PITTSBURGH -- Anthony Rizzo wiped out the Pirates' back-to-back-to-back blasts with his 22nd home run, a towering two-run shot in the seventh, to power the Cubs to a 5-4 come-from-behind victory Friday night and snap Pittsburgh's winning streak at four games.
The biggest hit of the night, though, may have been the single Rizzo hit in his next at-bat in the ninth. It was the first time he's had a hit in back-to-back at-bats since July 31.
"It's huge for him, and hopefully it carries over in the last couple weeks here," Cubs manager Dale Sveum said of the home run by the first baseman, who has struggled in his sophomore season. "Hopefully, that confidence builds."
Swings like the one he had in the seventh can only help. Trailing 4-3 with two outs in the inning against Jason Grilli, Luis Valbuena walked, and Rizzo then launched his homer, his first since Aug. 30. The ball cleared the right-field seats at PNC Park but landed short of the Allegheny River. It was his second hit in 18 at-bats on the road trip.
The television cameras caught Sveum saying, "Wow." It was a wow moment.
"It was definitely one of my better home runs there," Rizzo said. "He threw me a slider. He's an All-Star closer coming in the seventh for this team. That says a lot about the Pirates. He was down and in, and I just put a good swing on it and tried not to do too much."
"Grilli is so close, and we need to keep him in play," Pirates manager Clint Hurdle said of the right-hander who had been sidelined with a strained forearm. "We've got to keep getting him out there on a somewhat consistent basis if we want to get him better. He's not going to get better not pitching."
Pittsburgh trails St. Louis by a game in the National League Central after the Cardinals beat the Mariners. The Pirates seemed in control after Pedro Alvarez, Russell Martin and Garrett Jones hit consecutive home runs in the fourth to the delight of the crowd of 35,962.
The Cubs had given starter Jake Arrieta a 1-0 lead in the second on a run-scoring fielder's choice by Darwin Barney. With two outs and a runner at first in the fourth, Brian Bogusevic made it 3-0 with his fifth home run, hitting the first pitch from starter Charlie Morton into the shrubbery in straightaway center.
Sveum overloaded the lineup with left-handed bats to try to throw off Morton.
"He did keep the ball down and his sinker was about as good as I've seen him since he came back from his injury," Sveum said of the Pirates' starter. "The ones he got up, we took advantage of."
Chicago's lead was short-lived. With two outs in the fourth, the Cubs employed a severe defensive shift against Alvarez, moving third baseman Valbuena to the right between Barney at second and shortstop Starlin Castro. Alvarez beat the shift, hitting his NL-leading 33rd home run off the center-field wall, an inside-the-park shot. A fan appeared to reach over and touch the ball, but the umpires didn't review it. Martin didn't waste any time, launching the next pitch from Arrieta over the left-field wall for his 14th homer, and Jones connected on an 0-1 pitch for his 14th homer to tie the game.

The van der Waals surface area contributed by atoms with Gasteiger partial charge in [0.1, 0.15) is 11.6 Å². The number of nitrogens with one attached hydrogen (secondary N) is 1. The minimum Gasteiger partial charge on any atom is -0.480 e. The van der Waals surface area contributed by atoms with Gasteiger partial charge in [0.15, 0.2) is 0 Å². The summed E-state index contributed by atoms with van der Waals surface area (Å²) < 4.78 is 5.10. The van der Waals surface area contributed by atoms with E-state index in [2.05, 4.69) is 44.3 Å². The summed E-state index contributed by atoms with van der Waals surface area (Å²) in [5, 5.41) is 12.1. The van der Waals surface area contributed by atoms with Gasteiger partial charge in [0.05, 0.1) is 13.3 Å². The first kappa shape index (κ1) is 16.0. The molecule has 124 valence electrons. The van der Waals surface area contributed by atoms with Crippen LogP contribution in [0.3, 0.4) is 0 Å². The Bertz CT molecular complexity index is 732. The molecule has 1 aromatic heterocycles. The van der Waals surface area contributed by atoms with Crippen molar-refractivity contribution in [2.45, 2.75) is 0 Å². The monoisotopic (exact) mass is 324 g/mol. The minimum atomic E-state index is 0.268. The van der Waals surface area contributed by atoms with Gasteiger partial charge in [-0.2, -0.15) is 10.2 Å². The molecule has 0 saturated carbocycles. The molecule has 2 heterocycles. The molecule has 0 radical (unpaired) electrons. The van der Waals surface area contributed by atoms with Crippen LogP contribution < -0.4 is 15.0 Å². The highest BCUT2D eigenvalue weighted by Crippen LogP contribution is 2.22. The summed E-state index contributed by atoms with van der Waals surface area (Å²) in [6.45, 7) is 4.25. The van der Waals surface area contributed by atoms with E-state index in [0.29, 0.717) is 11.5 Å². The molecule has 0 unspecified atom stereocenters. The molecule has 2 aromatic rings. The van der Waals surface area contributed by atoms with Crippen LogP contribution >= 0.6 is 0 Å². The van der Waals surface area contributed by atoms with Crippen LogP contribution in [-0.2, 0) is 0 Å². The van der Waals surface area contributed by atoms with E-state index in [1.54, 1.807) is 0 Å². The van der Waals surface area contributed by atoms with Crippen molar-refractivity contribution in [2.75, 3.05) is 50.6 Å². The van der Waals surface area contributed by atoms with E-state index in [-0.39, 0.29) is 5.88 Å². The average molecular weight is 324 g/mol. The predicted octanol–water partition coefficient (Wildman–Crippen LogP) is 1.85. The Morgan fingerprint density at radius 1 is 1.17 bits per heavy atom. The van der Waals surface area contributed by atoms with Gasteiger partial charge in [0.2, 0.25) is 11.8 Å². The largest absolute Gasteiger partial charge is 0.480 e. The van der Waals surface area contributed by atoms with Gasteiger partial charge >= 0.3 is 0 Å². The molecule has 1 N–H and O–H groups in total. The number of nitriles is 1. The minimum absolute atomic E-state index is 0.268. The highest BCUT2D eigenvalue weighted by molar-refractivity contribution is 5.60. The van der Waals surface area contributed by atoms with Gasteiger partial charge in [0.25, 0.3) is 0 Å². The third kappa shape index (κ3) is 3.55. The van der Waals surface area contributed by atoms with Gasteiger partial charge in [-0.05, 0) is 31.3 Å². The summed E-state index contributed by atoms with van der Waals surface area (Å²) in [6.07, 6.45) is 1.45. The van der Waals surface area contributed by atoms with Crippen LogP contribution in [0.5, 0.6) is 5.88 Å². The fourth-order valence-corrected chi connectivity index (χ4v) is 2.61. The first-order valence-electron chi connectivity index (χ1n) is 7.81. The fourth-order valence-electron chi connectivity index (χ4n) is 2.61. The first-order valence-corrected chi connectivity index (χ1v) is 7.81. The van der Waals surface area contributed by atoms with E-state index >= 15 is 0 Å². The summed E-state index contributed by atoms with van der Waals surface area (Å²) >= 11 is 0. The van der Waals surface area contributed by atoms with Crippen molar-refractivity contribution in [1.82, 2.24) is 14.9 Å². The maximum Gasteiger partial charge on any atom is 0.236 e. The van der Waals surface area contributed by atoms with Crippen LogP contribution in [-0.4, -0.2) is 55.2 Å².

It was the first time the Pirates had hit three consecutive home runs since Aug. 20, 2003, against the Cardinals, and the first time they'd done so in Pittsburgh since July 6, 1955, when Jerry Lynch, Frank Thomas and Dale Long all connected against Brooklyn's Carl Erskine.
"The first one to Alvarez was a good cutter middle-in, and somehow he was able to put the barrel on it," Arrieta said. "It sounded good, and as high as he hit it, I didn't think there was a chance it was going to get out. There was some fan interference there, a close call, but nobody said anything of it.
"Russell coming up, the second home run, he's a veteran hitter and I wanted to execute down and away, and I left it up and he did the damage there," Arrieta said. "Garrett Jones, I started him off with a really good breaking ball, and I threw another one and left it a little too much in the middle of the plate, and he did a good job putting a good swing on it."
The Pirates attacked quickly and didn't give Arrieta much time to catch his breath.
"When guys go back-to-back-to-back, they still have to put three good swings on the ball," he said. "I have to tip my hat to those guys. ... That was really the only blemish of the outing."
How did he regroup after the inning?
"I've been in tough situations before, so I'm used to it," Arrieta said. "You just have to put it behind you. ... A team like the Pirates, they're in the playoff hunt, and the crowd is going to be into it and very high energy. We were able to battle back and Rizzo came up with a big two-run home run for us."
Andrew McCutchen doubled to open the Pirates' sixth and chase Arrieta. Brooks Raley retired the first batter he faced, but Alvarez hit a grounder that Rizzo fielded and flipped to the pitcher, who was covering first. But Raley couldn't handle the throw and was charged with an error. McCutchen scored on the play.
After Rizzo's blast, Kevin Gregg pitched the ninth for his 32nd save. The Cubs have two more at PNC Park against a hungry Pirates team.
"They're a good team and they've been playing good baseball all year, and playing close games all year," Bogusevic said of the Pirates. "They're never out of it and they're never going to lay down."
Carrie Muskat is a reporter for MLB.com. She writes a blog, Muskat Ramblings, and you can follow her on Twitter @CarrieMuskat. This story was not subject to the approval of Major League Baseball or its clubs.